'Crippling' labour hire laws passed

Analysis

'Crippling' labour hire laws passed

New labour-hire legislation has been passed in Australia, which has the potential to be “crippling” for both labour hire and non-labour hire businesses all over the country.

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New labour-hire legislation has been passed in Australia, which has the potential to be “crippling” for both labour hire and non-labour hire businesses all over the country.

South Australia was, as of last week, the second state/territory to pass legislation regulating the activities of the labour hire industry. The first was Queensland; its new law enters into force on 16 April 2018. Meanwhile, Victoria has had an inquiry into the labour hire industry and has announced it intends to legislate. 

“If you get coverage in SA, Vic, Qld then you’ve pretty much got the country,” commented lawyer Alan Girle, a specialist workplace and employment lawyer with Australian Business Lawyers & Advisors (see disclosure).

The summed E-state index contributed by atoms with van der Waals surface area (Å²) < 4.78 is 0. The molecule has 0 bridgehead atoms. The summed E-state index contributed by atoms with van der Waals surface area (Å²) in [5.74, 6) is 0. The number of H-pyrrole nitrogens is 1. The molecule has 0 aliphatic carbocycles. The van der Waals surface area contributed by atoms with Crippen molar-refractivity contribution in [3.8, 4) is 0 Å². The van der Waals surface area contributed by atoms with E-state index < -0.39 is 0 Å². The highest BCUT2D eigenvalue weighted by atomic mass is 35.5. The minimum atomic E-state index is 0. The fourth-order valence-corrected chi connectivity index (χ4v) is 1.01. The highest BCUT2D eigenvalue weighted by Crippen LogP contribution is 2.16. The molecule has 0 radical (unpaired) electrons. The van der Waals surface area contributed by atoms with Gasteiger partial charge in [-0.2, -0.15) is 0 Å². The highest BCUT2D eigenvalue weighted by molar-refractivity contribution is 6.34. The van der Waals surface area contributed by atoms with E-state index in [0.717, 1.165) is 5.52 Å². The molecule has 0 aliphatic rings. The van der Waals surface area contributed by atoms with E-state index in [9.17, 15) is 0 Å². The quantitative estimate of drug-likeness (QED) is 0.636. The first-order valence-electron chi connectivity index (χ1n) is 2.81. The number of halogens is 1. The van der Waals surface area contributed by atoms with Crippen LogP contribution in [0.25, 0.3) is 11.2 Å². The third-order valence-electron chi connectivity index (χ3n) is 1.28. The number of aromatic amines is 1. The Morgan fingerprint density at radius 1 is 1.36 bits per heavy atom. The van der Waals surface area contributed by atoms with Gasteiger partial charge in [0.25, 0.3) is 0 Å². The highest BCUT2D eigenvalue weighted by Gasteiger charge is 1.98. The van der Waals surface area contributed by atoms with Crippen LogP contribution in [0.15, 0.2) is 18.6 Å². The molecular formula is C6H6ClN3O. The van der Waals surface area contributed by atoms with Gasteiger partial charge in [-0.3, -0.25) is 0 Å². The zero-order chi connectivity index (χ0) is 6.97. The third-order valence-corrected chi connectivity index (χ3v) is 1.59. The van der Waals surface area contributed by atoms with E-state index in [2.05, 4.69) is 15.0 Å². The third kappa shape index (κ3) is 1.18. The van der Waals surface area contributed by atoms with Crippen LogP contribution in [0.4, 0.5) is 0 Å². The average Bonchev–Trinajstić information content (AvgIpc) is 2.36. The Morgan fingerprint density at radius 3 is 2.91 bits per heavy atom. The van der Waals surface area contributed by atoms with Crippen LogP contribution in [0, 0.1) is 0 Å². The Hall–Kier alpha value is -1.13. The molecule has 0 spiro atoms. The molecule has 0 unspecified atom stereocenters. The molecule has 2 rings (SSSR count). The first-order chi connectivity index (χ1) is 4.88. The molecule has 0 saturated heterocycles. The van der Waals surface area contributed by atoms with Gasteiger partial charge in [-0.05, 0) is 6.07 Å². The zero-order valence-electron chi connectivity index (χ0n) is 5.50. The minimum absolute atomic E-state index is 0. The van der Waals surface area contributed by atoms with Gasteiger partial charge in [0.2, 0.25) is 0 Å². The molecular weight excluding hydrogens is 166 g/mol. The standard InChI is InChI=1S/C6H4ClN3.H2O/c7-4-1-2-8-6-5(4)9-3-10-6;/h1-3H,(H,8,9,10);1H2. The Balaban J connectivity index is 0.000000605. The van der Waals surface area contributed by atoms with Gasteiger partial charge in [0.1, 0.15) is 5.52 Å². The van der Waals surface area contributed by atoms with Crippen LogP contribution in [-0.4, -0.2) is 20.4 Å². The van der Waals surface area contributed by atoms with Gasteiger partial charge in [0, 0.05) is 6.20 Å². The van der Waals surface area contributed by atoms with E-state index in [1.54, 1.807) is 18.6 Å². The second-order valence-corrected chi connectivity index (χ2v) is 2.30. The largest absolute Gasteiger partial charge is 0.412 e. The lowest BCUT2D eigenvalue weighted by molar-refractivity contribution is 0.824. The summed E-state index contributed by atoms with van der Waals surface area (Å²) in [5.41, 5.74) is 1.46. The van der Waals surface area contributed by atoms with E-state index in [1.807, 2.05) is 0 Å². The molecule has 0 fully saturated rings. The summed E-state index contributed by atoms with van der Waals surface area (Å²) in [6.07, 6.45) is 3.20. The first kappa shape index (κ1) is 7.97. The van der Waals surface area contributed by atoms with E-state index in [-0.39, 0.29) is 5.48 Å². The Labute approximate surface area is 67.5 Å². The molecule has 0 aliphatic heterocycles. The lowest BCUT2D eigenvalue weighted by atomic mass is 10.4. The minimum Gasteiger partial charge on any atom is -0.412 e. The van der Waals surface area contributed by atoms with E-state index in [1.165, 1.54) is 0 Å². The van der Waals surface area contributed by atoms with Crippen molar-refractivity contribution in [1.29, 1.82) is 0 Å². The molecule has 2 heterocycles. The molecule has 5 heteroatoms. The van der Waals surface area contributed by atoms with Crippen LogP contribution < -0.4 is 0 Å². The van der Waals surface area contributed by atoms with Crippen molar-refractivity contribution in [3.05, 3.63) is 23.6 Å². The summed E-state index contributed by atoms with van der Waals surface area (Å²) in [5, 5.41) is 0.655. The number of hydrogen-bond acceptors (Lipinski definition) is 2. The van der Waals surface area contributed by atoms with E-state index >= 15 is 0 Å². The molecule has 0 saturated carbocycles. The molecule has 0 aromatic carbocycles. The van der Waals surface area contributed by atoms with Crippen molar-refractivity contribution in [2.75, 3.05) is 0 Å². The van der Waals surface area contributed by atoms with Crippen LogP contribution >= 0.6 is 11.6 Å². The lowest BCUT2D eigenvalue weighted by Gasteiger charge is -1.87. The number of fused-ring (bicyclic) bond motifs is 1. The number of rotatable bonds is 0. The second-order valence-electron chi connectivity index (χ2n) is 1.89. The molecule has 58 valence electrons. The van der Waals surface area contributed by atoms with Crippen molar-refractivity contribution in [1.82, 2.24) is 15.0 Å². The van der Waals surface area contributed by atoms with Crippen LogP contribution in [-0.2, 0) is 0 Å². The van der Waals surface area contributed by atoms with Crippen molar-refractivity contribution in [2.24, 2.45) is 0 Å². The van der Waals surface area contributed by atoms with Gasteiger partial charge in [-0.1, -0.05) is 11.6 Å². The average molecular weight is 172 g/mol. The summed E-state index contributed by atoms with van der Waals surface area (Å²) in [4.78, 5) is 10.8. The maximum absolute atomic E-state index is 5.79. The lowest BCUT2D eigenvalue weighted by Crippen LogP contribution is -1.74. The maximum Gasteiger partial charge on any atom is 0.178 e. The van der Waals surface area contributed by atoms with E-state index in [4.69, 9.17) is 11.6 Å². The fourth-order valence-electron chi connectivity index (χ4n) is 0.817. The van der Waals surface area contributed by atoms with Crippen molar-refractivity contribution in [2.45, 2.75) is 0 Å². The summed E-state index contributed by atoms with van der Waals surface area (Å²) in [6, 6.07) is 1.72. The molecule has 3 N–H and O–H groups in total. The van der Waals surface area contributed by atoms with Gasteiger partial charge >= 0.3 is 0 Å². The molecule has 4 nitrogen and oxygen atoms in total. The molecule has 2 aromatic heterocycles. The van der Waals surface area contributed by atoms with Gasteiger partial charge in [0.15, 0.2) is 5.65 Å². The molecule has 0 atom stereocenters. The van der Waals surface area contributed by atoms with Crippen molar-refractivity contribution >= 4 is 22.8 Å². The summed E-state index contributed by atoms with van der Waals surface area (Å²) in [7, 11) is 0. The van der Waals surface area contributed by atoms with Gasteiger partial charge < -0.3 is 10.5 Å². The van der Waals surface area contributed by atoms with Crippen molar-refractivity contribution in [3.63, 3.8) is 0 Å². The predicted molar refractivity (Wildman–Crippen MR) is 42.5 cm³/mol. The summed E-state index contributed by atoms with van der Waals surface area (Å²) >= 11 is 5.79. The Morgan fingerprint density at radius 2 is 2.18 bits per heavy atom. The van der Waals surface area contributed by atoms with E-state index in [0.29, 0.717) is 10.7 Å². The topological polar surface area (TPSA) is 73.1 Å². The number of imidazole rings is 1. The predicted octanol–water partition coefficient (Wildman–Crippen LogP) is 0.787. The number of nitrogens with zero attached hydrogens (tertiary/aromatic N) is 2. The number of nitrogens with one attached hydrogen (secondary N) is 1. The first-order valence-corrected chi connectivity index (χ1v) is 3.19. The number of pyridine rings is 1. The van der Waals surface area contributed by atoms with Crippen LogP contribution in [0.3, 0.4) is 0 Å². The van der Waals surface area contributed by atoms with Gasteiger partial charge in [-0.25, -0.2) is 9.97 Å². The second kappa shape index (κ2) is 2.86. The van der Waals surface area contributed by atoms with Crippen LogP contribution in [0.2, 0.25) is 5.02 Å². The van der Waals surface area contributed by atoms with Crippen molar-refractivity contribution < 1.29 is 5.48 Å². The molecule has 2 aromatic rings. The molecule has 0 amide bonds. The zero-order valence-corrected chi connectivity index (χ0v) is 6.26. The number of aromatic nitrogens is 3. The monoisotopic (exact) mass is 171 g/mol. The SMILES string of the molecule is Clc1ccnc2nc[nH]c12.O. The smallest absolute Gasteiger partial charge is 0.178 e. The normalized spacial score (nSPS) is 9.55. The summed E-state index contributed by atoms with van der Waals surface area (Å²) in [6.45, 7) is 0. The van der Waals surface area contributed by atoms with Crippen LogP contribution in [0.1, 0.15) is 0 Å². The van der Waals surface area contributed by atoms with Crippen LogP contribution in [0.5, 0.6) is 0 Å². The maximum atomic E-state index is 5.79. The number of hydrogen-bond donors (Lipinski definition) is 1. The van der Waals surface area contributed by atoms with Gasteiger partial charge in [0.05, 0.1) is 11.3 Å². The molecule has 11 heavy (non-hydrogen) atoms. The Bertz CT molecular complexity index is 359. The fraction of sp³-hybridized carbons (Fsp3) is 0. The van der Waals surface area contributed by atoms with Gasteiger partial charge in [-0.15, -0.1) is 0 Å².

Meanwhile, the Australian Capital Territory is carrying out an inquiry into the labour hire industry. Workplaceinfo was this morning told by an industry observer that Western Australia is considering labour-hire licensing legislation.

As all of these states and territories are currently Australian Labor Party–controlled, and the inquiries/bills have all been introduced by the ALP, then it appears that the Australian Labor Party is seeking to regulate the labour hire industry introducing similarly-worded labour-hire legislation across the country wherever it is in power at the state and territory level. 

Criminal offence


Last week the South Australian Legislative Council passed the Labour Hire Licensing Act 2017. The core elements of the SA law are that: